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JICA brings International trainees to Okinawa

By: Kenny Ehman

Date Posted: 1998-09-25

Pollution control is the job of several foreign guests currently participating in a special training course at the Japan International Cooperation Agency (JICA) at Urasoe, Okinawa. The trainees, representing nine different countries from around the world, arrived in Okinawa on August 6, and will be learning different techniques in marine pollution surveillance and control, until October 23. Each of the trainees is a marine pollution specialist working for various government agencies within their own respective countries.

JICA, a Japanese Government funded program which provides technical training to foreigners in various fields, invited the trainees to observe and study marine pollution surveillance and control measures being conducted by the Japan Maritime Safety Agency. During their training course, the participants learn valuable information and also get hands on experience, which they will take back to their own countries.

The program was initiated in 1983, and it has taken place every year since then. Its main goal is to teach individuals how to investigate specific types of pollution and to be able to identify its source. Patrolling waterways and trying to prevent ships from releasing oil deliberately into the sea is one of the main targets of the eleven week course. The trainees also learn how to take samples of spilled oil and other chemicals. They learn to analyze the samples to help them discover where the illegal dumping occurred and from what vessel.

Hendra Yusran Siry, who works for the Directorate of Environment Management, under the Indonesian Ministry of Home Affairs, is one of the participants in this year's course. The program is especially important to Hendra, who spends much of his time trying to introduce protective measures for coral reefs. One of the most important factors for preventing marine pollution is getting the community involved," said Hendra. "Here we learn many things that will help us back in our own countries. I would like to express my personal thanks to JICA. I hope this program can continue."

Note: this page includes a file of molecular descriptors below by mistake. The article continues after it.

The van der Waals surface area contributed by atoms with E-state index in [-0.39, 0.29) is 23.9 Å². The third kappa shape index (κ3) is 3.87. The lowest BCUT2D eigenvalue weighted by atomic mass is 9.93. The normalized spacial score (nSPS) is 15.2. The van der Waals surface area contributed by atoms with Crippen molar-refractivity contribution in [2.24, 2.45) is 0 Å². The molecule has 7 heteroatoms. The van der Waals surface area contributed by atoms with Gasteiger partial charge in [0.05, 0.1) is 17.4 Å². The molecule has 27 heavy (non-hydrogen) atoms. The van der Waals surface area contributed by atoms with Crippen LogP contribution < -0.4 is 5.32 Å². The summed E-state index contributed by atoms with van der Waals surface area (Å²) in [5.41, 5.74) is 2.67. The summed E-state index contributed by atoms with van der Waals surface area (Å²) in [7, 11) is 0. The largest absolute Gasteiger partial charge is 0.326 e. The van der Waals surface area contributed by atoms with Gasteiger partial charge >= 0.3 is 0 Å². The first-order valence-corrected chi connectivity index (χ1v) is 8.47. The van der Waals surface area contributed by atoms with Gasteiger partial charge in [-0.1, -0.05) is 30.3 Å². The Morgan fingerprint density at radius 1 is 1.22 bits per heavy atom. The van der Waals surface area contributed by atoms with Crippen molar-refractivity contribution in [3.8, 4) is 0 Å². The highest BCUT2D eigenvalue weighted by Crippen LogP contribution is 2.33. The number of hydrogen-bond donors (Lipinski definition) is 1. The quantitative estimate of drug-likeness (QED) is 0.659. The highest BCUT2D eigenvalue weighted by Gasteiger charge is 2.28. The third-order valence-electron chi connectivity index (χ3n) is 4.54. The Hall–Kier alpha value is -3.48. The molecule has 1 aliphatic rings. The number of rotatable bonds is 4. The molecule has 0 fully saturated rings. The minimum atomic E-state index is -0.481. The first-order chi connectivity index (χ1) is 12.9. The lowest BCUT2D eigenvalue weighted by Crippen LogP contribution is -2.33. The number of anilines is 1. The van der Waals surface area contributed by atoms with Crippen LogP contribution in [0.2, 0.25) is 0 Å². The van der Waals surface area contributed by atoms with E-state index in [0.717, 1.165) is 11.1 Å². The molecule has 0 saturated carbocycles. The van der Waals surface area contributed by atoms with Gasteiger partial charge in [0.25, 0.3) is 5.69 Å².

In Bangkok, Thailand, where pollution has become a major concern for both citizens and government officials, the application of techniques learned through the JICA course is extremely valuable to Environmental Officer Soontharee Pirom. "There are many problems with illegal dumping in our rivers, especially at night. There are many industrial areas along our waterways. When we have a problem with an oil spill, it is important for us to know how to analyze and find out what ship this has come from," she said.

Another goal of JICA's Marine Pollution Surveillance and Control course is to facilitate more cooperation among different nations. The economic boom occurring in countries such as China has dramatically increased the amount of international shipping. The increase also brings with it more problems with marine pollution. In countries such as the Seychelles, where pollution is not yet a problem, international cooperation is still seen as very important to help ensure that marine pollution does not progress in the future. "We don't have a problem with marine pollution, but it is still very sensitive for us, since tourism and fisheries is our main industries," said Seychelles Coast Guard Officer Jean Attala. "This program is a good way of finding out about what the Japanese Government and other countries are doing to prevent marine pollution. Through interaction we can all learn from each other."

Toshiyuki Hamamoto and Joji Tsuhako, members of the Marine Environment Enforcement Division for the Japan Maritime Safety Agency, 11th Regional Maritime Safety Headquarters, also expressed their delight in being a part of the instruction course, and see their job as important for global cooperation for cleaner and safer waterways.

Other trainees taking the course are: Malta Civil Protection Department's Operation Manager Patrick Murgo, Pollution Control Officer Edgar Guerra Castillo from Panama, Philippine Coast Guard Staff Secretary to the Chief Gerry Mostoles Parinas, Oil Spill Combating Specialist Hassan Saleh Akbar from Saudi Arabia, and Environmental Engineer Saban Cimen from Turkey.

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